Classifying data is the mainspring for many IT initiatives, including those related to tiered storage generally and MAID specifically. There are two primary organizational issues with regard to planning for MAID: 1) Determining how much data are actually candidates for MAID placement based on access frequency; and 2) Determining the business value of building MAID awareness into applications. The former exercise should largely be handled by the storage administration group with recommendations made to management including a business case for MAID based on energy savings and other TCO factors. The latter is largely an application/user group discussion to determine, for example, the ROI of enabling services that are MAID-aware and consequently provide nearline-like access to data that are write once, read infrequently (WORI).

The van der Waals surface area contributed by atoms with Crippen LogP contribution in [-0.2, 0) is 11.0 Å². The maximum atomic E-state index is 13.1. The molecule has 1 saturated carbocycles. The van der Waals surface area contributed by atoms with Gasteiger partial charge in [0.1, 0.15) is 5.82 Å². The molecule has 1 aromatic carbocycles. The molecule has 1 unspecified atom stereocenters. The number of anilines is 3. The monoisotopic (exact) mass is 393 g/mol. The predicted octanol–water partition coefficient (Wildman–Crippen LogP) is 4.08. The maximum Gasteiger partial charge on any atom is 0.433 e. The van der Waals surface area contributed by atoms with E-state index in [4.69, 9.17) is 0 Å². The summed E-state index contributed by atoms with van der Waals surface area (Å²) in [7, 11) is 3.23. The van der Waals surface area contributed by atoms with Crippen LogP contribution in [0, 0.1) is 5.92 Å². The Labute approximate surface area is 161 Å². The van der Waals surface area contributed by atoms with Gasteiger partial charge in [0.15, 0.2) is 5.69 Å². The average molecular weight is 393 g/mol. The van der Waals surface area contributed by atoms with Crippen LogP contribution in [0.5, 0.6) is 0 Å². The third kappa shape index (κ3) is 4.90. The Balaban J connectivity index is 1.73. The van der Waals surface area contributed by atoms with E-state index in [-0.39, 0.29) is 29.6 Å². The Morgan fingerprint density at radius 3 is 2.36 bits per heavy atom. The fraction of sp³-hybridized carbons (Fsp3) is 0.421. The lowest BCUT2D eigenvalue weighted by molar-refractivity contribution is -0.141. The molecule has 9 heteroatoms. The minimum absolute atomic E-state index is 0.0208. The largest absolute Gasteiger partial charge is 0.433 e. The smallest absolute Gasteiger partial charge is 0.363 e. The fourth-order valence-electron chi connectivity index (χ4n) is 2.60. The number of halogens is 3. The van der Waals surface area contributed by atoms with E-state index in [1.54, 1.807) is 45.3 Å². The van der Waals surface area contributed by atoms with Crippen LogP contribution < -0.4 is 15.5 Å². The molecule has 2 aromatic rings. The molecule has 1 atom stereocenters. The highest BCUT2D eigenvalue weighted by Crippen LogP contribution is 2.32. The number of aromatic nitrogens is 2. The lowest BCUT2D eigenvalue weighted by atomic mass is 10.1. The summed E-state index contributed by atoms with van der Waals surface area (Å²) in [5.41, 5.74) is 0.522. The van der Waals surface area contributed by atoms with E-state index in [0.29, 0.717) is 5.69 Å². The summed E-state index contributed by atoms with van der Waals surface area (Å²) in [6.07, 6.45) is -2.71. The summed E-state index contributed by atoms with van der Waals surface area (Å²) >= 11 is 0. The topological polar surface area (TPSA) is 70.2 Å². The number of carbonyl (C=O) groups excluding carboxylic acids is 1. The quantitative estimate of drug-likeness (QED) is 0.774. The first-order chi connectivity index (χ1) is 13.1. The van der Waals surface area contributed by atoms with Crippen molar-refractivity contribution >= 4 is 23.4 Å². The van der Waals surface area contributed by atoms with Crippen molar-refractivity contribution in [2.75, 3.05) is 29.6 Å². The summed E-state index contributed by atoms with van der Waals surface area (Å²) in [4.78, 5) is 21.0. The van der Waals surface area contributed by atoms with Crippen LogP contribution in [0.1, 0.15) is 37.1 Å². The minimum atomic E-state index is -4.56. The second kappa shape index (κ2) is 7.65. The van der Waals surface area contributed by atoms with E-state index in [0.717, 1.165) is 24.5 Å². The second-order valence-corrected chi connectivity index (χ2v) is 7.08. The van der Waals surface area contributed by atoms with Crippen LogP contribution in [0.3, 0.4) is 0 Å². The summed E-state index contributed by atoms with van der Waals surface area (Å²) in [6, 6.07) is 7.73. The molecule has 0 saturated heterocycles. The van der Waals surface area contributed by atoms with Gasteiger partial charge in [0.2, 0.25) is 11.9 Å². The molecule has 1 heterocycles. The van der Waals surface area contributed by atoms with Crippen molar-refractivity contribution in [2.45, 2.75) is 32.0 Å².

Action Item: MAID is coming to the mainstream in multiple forms, both traditional MAID that isolates rarely accessed data and turns drives off, and in other gradations including a spectrum of power management features. Organizations should task the storage management group with determining the likely percentage of data that could reside on an inactive tier in the storage hierarchy and at the same time initiate discussions with application and user groups regarding the potential benefits of building MAID-awareness into applications.